Warm April Expected for Many Americans, but Could Start Cooler for Some

Jonathan Belles
Published: March 29, 2020

April is expected to bring seasonal or above-average temperatures to most Americans, but the northern tier could see relatively cool temperatures for April, according to the latest outlook from The Weather Company, an IBM Business.

Near-average temperatures are anticipated from California to New York, while much of the South will be above average.

April 2020 Temperature Outlook
(The Weather Company, an IBM Business)

This forecast, if it verifies, will continue what has already been a warmer-than-average meteorological spring for many parts of the nation.

Corpus Christi, Texas, New Orleans and Pensacola, Florida, are having the warmest March on record. But these warmer temperatures could take a partial break as April begins.

Through much of the winter, the polar vortex and its extreme strength has dominated the temperature pattern across the country. The abnormally strong band of wind in the arctic has trapped cold air over Canada and Russia so far, but there is some indication that a piece or two of that cold air could be present in the northern U.S. in early April.

Dr. Todd Crawford, the author of the April outlook, thinks that the atmosphere could block up just enough in the first week of April to deflect some cold air into the northern Rockies, upper Midwest and possibly the East.

"The real forecast problem is how long this week's blocking will last ... and we're skeptical it will last long, thus we didn't go too crazy with the colder changes in the eastern U.S.," said Crawford.

Early Spring Temperature and Wind Pattern in the Upper Atmosphere

Historically, a strong polar vortex in March will lead to similar upper-level winds in April, so he expects the warmth to bounce back after a brief change. And it could do so in a big way toward the end of the month, which means any cooler changes in the East could be neutralized or reversed by the end of the month.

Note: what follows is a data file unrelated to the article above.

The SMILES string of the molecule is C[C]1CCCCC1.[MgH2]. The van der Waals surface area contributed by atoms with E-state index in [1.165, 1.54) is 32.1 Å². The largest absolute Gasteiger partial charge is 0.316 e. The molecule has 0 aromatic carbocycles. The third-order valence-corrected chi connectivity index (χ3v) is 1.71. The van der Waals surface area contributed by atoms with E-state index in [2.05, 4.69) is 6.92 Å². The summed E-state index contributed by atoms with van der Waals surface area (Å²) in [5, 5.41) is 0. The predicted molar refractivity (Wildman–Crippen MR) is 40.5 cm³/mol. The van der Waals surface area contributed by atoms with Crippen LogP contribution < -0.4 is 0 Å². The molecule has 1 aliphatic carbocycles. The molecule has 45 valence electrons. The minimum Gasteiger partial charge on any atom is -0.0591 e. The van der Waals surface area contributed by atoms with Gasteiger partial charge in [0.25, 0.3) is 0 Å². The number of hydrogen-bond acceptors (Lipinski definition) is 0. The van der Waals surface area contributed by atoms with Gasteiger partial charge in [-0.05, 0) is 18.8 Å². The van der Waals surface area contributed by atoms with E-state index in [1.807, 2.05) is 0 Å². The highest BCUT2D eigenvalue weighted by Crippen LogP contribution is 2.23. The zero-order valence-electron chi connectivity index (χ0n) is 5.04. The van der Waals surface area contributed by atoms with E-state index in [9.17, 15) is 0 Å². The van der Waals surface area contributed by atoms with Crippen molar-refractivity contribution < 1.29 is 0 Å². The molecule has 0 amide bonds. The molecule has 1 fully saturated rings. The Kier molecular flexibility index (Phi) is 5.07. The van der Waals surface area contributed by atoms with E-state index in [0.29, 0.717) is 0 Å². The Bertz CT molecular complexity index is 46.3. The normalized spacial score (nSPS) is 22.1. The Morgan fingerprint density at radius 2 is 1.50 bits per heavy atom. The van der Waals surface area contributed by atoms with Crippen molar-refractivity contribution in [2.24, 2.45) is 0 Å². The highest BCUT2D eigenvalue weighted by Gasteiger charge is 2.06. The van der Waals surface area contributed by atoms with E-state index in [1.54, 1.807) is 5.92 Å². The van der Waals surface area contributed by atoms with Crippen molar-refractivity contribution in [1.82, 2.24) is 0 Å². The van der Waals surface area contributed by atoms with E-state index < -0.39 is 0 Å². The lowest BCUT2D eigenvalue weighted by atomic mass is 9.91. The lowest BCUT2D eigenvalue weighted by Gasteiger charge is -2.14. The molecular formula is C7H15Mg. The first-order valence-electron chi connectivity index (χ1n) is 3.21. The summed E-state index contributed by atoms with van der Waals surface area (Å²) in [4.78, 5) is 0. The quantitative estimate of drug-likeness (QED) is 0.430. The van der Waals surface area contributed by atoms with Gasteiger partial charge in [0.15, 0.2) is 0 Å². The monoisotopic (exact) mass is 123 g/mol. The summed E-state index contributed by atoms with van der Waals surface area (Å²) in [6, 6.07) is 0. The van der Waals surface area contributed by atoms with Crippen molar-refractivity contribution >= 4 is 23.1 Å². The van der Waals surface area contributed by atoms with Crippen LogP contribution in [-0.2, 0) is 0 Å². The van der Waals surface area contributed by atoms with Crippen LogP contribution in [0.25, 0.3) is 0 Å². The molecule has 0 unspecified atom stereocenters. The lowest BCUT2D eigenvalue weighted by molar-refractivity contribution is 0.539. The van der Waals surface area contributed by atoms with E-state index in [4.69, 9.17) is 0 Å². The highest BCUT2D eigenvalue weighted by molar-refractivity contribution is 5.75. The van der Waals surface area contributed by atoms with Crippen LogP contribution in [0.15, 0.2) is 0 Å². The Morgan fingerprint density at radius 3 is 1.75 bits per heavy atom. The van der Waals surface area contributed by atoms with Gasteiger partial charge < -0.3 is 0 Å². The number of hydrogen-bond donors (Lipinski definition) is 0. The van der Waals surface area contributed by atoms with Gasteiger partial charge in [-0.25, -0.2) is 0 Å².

Another factor in the April forecast is the slow cooling of tropical Pacific waters, which has a large influence on U.S. weather.

Technically speaking, many computer models are suggesting that a Modoki El Niño, or warmer-than-usual waters in central parts of the tropical Pacific Ocean), is expected to transition to a more classic La Niña (cooler-than-average waters) through this spring and summer.

The current warm central Pacific waters are typically associated with warmer air in the western U.S. and cooler air to the east, but these effects are being counterbalanced by the strong polar vortex. This gives us the near-average forecast in April in many spots.

The potential development of La Niña conditions is expected to be very slow, and likely won't cause any changes to occur in April, but it could mean a warmer summer might be on the way. We'll touch on that in future outlooks if the forecast holds.

What Is an Average April Like?

Average high temperatures in April range from the 50s across the northern tier to the 70s in much of the South. Northern Maine typically holds in the 40s, while parts of Florida, southern Texas and the Southwest commonly reach the 80s.

Nights can still be chilly in April, as lows often dip into the 20s and 30s in the North and the Rockies. Low temperatures in the 40s are average for April from the mid-Atlantic to the central Plains and parts of California. Lows in the 50s are common in the South, with 60s typical in parts of Florida and South Texas.

The outlook for April implies that the usual temperature contrast from north to south may be accentuated for at least parts of the month, which would suggest a heightened potential for active frontal systems.

The Weather Company’s primary journalistic mission is to report on breaking weather news, the environment and the importance of science to our lives. This story does not necessarily represent the position of our parent company, IBM.


The Weather Company’s primary journalistic mission is to report on breaking weather news, the environment and the importance of science to our lives. This story does not necessarily represent the position of our parent company, IBM.